The growing population in the urban and suburban areas has limited access to water because the potential water sources have already been used for irrigation and/or domestic water supply. The water allocation issues have always been critical, particularly in irrigation schemes that have often failed to supply the water needs of farmers adequately. As a result, a need has arisen to consider sharing this scarce resource through a more systematic way that will allocate it to all users in a fair and equitable manner. This allocation mechanism must also take into account the environmental and social aspects while trying to meet the increasing demand of the present and future users.

The Government has come under constant pressure from foreign aid donors, particularly the World Bank, that stress the point that "...generous subsidies for irrigation undermine the price incentives for farmers to shift to higher value added crops or to sell lands to more entrepreneurial farmers" (World Bank, 2000) who could expand their acreage in an attempt to enjoy economies of scale. These donor agencies insist the government that a tax be imposed on irrigation water, thus, treating it like another economic good.

As a response to these pressures, the Government is considering formulating a water allocation policy whose objective is "to promote the efficient use of water through secure and orderly allocation, equitable access to water by all users, preservation of water supply for environmental and social/cultural priorities and voluntary transfer to higher valued users" (Wickramage, 2001). Although the proposed water allocation policy in general and the proposed irrigation tax in particular are donor-driven, it shows considerable sensitivity to emerging water related economic, social, cultural, and environmental concerns in Sri Lanka.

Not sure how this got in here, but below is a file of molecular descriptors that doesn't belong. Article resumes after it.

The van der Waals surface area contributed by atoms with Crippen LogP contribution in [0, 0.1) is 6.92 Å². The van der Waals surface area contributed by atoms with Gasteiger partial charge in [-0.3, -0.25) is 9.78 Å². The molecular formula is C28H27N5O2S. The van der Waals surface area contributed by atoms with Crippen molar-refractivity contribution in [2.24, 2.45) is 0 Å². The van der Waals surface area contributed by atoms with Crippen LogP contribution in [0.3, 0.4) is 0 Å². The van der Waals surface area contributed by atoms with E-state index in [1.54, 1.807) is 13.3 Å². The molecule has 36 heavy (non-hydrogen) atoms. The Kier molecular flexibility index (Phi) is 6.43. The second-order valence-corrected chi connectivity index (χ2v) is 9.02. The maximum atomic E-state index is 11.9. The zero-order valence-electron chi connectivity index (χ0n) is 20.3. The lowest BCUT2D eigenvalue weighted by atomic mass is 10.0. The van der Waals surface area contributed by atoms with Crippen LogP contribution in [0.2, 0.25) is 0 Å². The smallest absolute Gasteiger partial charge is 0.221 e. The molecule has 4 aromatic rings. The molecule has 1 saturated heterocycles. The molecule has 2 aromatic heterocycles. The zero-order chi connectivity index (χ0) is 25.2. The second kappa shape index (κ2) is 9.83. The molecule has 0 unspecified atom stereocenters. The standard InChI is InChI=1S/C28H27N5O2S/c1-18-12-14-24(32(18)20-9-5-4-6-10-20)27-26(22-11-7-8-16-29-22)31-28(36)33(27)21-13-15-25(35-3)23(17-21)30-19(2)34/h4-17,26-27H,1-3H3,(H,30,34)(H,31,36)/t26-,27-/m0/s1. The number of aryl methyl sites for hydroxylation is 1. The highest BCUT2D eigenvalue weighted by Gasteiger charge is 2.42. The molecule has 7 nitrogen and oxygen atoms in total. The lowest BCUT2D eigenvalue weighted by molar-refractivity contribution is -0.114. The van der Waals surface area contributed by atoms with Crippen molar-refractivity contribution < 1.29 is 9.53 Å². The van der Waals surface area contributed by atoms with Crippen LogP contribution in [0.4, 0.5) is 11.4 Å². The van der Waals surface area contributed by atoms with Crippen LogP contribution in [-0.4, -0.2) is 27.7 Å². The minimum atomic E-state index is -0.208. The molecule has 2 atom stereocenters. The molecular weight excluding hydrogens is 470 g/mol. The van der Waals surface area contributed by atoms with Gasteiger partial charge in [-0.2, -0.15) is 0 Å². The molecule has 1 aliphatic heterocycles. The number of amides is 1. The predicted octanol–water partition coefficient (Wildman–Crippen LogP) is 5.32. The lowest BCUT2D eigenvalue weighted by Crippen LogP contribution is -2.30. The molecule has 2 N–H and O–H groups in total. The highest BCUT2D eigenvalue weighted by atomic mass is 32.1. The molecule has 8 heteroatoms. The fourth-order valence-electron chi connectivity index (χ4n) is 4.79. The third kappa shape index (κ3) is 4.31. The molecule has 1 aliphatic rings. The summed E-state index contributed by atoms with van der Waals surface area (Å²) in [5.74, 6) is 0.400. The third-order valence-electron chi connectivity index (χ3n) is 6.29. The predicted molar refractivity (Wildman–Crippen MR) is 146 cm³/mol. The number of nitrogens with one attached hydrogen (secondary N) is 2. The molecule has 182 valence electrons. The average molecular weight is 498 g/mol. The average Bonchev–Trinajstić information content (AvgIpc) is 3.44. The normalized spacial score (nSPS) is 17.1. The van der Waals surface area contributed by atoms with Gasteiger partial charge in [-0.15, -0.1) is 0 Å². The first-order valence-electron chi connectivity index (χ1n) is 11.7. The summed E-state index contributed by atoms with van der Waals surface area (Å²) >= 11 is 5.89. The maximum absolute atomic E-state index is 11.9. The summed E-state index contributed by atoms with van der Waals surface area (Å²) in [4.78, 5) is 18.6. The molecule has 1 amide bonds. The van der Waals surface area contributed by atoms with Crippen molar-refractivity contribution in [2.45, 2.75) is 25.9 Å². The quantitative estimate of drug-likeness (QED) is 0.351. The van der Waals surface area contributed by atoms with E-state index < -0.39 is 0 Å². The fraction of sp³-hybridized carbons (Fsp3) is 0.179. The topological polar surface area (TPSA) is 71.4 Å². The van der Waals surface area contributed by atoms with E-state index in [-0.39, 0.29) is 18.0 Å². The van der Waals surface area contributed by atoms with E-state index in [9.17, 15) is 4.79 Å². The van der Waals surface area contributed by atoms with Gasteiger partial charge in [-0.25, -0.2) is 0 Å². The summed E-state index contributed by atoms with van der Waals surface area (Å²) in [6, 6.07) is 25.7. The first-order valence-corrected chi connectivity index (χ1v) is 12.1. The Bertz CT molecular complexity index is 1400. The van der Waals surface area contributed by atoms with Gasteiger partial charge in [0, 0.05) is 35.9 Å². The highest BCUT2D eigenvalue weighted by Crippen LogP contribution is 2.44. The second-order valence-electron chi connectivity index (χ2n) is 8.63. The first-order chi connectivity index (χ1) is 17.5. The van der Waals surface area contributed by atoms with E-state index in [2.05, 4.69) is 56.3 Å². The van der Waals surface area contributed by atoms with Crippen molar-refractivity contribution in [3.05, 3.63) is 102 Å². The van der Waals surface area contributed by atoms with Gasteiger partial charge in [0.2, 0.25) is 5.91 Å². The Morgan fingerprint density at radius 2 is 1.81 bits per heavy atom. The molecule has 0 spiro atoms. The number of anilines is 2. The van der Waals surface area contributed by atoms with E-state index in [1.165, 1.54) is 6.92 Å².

The proposed water allocation policy will seek to approach the problem within a multi-disciplinary, multi-sectoral framework. This study will assess the potential economic implications of the proposed tax on irrigation water for irrigated farming in Sri Lanka.

Impact of Globalization on Food Security in Sri Lanka


An important element of globalization is the lowering of trade barriers among countries in the world. The objective of the Uruguay Round Agreement on Agriculture (URAA) was to liberalize the agricultural trade and secure market access to agricultural products of member countries. The degree of liberalization achieved under the URAA, however, has clearly been insufficient (Athukorale and Kelegama, 1996).

Some have argued that the URAA has failed to deliver much to the developing countries due to its discriminatory nature. They claim that developed countries have deliberately gone around the provisions of the agreement in order to continue their agricultural policies while denying considerable access to their markets for developing countries' agricultural products (Adhikari, 2000).

Developing countries also are concerned that the URAA could worsen their food insecurity problem in the future. This could particularly be true for countries in South Asia and Sub Sahara most of who are net importers of food. In Sri Lanka, there seems to exist an incongruity in the issue of food security between the macro-level and the micro-level. While there is a clear indication that the country is secure in food at the macro-level, there is no assurance that there is food security at the household-level (Kelegama, 2000).

Another area of concern is the Trade Related Intellectual Property Rights (TRIPS) agreement which was introduced into the URAA in 1986. Some have argued that the TRIPS agreement could have negative implications for the developing countries in general and the South Asian countries in particular. They claim that there exist potential conflicts between the TRIPS patenting regime and other agreements such as the Convention on Biological Diversity (CBD) (Sahai, 2000). While some argue that patenting rights on biodiversity must be removed from TRIPS agreement (Sahai, 2000), others argue that the TRIPS agreement is unfavourable for maintaining food security in developing countries (Kelegama, 2000).


This study will examine the economic impacts of the trade liberalization on the food security in Sri Lanka in general. It will pay particular attention to the impacts of the TRIPS agreement on maintaining food security in the future.